Thursday, October 25, 2012

UNA 2012 Advocacy Award acceptance speech

Last weekend, I was presented with the United Nations Association - Broward Chapter's 2012 UNA Advocacy Award for my work with multiple sclerosis, homelessness, and eco-vegan advocacy.

My aunt asked me to post a copy of my acceptance speech. To be honest, it was extemporaneous, but I remember roughly what I said. This is an approximation, minus the obligatory corny joke and the thank yous..

In nearly twenty years with the Multiple Sclerosis Foundation, I've learned something very important: You do not have to be wealthy to help others; you do not have to have high connections. The only thing you need to make a difference in someone's life is the desire to do so. All you need to be an advocate is your voice - a willingness to speak out when you see someone in need. 
At the MSF, we often see people use unexpected skills or interests to raise funds or awareness. One couple who enjoys riding motorcycles organized a charity Harley ride. A woman who enjoys sewing and quilting organized a charity quilt show. Artists have donated their work for auction or arranged for exhibitions to raise awareness. People are taking whatever talents they have and putting them to positive use. 
That was the philosophy I was operating under when I started The Humble Stitch Project, a project for knitters and crocheters to make cold weather items for the homeless here in South Florida. Unlike other areas of the country, we don't have coat donation programs - you all know that your coats sit in your closets for years and years, never used frequently enough to wear out. And if you're a knitter or have a knitter in your family, you know there are only so many scarves you can make your relatives. So I had a hobby, others had a need. And I also had a voice, to ask others for their help. Today, hundreds of people from around the country participate.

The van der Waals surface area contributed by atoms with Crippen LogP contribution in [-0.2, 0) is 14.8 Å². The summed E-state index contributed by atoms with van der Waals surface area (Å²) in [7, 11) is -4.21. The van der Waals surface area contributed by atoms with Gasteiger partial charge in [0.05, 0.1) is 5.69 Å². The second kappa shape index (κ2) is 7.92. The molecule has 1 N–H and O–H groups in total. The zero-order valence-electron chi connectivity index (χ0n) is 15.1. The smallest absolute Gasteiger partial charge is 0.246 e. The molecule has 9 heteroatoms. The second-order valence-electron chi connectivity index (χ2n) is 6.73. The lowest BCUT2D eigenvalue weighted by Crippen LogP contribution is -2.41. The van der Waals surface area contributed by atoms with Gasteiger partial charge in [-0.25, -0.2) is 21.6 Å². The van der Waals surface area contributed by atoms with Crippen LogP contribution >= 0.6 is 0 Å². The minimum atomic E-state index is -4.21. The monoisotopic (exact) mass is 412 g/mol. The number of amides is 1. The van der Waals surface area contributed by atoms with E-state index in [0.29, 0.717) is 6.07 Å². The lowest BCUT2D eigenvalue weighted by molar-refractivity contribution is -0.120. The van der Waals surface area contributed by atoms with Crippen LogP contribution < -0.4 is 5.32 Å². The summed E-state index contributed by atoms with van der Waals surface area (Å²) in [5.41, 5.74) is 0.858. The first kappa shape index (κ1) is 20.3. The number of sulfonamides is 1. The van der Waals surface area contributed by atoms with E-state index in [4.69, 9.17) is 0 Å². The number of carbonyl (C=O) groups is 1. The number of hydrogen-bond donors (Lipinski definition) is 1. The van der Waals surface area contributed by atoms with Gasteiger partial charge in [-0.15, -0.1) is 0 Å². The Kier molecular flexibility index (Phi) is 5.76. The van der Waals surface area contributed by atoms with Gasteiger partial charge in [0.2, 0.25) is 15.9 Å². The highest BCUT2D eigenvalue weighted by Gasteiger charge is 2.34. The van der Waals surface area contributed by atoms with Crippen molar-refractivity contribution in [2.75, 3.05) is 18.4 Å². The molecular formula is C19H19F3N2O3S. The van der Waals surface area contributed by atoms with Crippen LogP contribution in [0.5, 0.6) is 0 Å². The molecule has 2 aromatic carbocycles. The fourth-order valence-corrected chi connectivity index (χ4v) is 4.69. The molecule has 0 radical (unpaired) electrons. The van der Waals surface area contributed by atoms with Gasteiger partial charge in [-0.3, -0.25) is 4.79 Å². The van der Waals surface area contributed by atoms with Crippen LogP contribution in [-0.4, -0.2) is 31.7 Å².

The same principle drives my vegan advocacy efforts. When I learned of the positive impact our food choices can make on the environment and world hunger, I used my love of cooking and baking - working with groups like Compassion Barn - to share delicious vegan meals with others. At the eco-vegan news site This Dish is Veg and through my blog, I used my skills as a writer to try to help others understand that what we choose to eat is a global issue that affects more than just our own health and well-being. 
Each of you here today has the same opportunity to make a difference. Take stock; think about your skills, your talents, your hobbies, you interests... Maybe you like riding motorcycles, or quilting, or maybe you're a knitter like me. Or maybe for you it's volleyball or singing. Maybe you're good at organizing, or decorating, or just good at following directions. Whatever you're good at, whatever you love to do, there is a way to do it for the greater good.  
Whether it's something material, or your skills or hobbies, or simply lending your own two hands, you do have something to give - to help others and make the world a better place.  


  1. Congratulations, Kate! I can't think of anyone else I know who spends as much time as you do in service to others. This was much deserved!

  2. Wow, congrats! That's a really awesome honor to be given. What a great advocate for so many worthy causes.